Whether grabbing a table for two for a fancy date night or shuffling up to the bar for a solo encounter, dining out in the city this year gave me a lot of great memories (as well as pounds I can now work off starting in January). Here are the 10 best bites that came my way during 2013, ones I’m dead set on repeating next year.
10. The Marrow, Duck Schnitzel and more
The bar was set low for my duck schnitzel order at this restaurant: I’m used to thinking about nothing more than what I’ll be drinking out of in a German restaurant, and I chose this dish because I wanted to say “schnitzel” in a super sexy voice to see how my date would react. I’m glad I did, because I spent the rest of the evening in awe. Harold Dieterle’s duck version was superb, and I was excited even if my server wasn’t wearing traditional lederhosen.
Though I’ve had my fair share of grits, Kyle Knall’s crispy square rendition topped with Kentucky ham might be the best, thanks both to taste and presentation: ham and bourbon aioli are stacked atop the perfectly structured cornmeal square. This dish proves that having breakfast on a dinner menu — and doing so without the stereotypical fried egg — is a stroke of genius.
8. Ramen Yebisu, Spicy Abura Soba
Though ramen soup gets most of the attention these days, the brothless mazemen at this tiny counter cannot be passed up — you’ll have to ask for extra noodles with your order because they go down quickly. They’re mixed with a thin piece of seaweed, a poached egg, pork, and scallions, creating the dish’s well balanced appeal. Bonus: This is a great place to dine alone.
7. Peels, Secret Burger
For all the burgers I had this year, none were as splendid as the off-the-menu rendition at this Bowery spot. Drenched in melted pimento cheese and topped with strips of bacon, the thick beef patty is a fine sight for drunken eyes. The side of tater tots in a metal bucket are delicious, too.
6. Commerce, Coconut Cake
This former West Village speakeasy is never short on charm. Make sure you end your night with a giant slice of coconut cake, an attainable extravagance that’s bigger than the plate it’s served on. Creamy icing is slathered over a buttery mass before it’s topped with shaved coconut; this dessert is classic, simple, and to the point.
5. Alder, Purple Pub Cheese
Wylie Dufresne is known for some pretty off-the-wall dishes, and he struck gold with this oddly colored appetizer. Use the crispy chips made out of Martin’s potato rolls — yes those soft buns you see lining shelves in stores — to scrape the creamy cheese off a stone slab. Just when I thought the cheese plate was dead, a modern day Dr. Frankenstein helped bring it back to life.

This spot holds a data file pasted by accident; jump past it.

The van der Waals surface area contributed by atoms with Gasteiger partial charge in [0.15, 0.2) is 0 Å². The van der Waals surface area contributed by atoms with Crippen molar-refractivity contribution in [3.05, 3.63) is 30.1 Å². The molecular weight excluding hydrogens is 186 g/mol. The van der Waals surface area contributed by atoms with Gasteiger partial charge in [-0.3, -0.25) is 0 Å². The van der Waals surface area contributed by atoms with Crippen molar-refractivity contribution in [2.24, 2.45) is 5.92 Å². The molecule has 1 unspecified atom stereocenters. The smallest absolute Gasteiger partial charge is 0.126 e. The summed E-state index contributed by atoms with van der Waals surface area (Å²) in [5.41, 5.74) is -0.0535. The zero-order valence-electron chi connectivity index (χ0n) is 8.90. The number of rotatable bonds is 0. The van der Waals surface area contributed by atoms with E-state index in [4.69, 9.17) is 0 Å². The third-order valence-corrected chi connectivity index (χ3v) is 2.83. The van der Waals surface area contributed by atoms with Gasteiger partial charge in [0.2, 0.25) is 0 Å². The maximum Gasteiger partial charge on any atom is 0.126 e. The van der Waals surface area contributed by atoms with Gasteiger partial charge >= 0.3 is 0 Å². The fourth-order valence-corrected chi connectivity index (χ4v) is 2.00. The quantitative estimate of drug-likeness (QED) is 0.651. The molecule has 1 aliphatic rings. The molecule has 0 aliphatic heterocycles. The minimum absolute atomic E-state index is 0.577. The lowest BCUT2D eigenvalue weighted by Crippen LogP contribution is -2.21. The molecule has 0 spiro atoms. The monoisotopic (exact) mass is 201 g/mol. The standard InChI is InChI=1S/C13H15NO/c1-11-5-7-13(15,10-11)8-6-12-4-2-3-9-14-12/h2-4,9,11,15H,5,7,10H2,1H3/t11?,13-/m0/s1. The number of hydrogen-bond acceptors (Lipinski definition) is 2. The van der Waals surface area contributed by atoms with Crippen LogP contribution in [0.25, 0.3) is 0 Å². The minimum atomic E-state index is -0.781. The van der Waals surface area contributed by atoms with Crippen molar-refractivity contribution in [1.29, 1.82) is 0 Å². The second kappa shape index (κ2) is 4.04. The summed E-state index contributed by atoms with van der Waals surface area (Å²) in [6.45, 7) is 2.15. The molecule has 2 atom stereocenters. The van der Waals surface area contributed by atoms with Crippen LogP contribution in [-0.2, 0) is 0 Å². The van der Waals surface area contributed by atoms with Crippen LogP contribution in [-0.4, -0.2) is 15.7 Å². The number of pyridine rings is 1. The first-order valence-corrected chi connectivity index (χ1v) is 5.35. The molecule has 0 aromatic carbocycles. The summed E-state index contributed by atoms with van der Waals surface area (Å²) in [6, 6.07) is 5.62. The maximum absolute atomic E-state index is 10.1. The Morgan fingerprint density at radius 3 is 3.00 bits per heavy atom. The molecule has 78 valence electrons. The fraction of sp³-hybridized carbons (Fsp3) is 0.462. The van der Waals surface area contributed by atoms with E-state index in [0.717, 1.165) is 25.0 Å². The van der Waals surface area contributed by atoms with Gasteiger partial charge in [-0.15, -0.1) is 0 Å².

4. Dominique Ansel Bakery, S’mores Pop
2013 will go down in the history books as the year of the Cronut — but with any luck, there’ll also be a mention of Dominique Ansel’s s’mores pop. The baker used a vanilla custard ice cream inside a chocolate wafer, slapped on a layer of homemade marshmallow mix, then stuck it on an applewood-smoked branch. The final act: a light torching in front of my face. The dish had all the benefits of summer at camp without the pathetic sing-alongs.
3. SKÁL, Broccoli
Chef Ben Spiegel’s broccoli at this Icelandic-inspired restaurant isn’t just fresh: It’s transformative. The ends have a burnt crunch to them, which adds to the stunning combination of flavors that comes from garlic, breadcrumbs, and accompanying fish sauce. I was shocked to find I liked it more than the beef tartare.
2. Onomea, Loco Moco Burger
Trying to relax when you have pictures of Hawaii around you definitely helps, but even more satisfying is eating a burger covered in gravy and served over rice. The loco moco burger may not be the most well-known in a city famous for red meat sandwiches, but this version makes the old standby exciting.
1. Nitehawk Cinema, Fast Times at Ridgemont High Dinner
More than ever before, dining out this year was about entertainment, and there are so many factors that separate an ethereal experience from a mediocre (or outright terrible) one. For me, 2013 presented a worthy array of best bite contenders, but none compared to the Fast Times at Ridgemont High beer dinner at Nitehawk. The venue presented dishes just as the actors delivered related lines: The pizza Spicoli delivered to Mr. Hand’s class came to my table at the same moment. Chewing on the 100 percent guaranteed breakfast felt more powerful knowing Brad Hamilton was fired because it did not live up to an asshole customer’s expectations. The scantron-like cake capped off the end of the movie just like it did the school year. Above all, the experience blurred the relationship between reality and fiction, if for only a brief moment.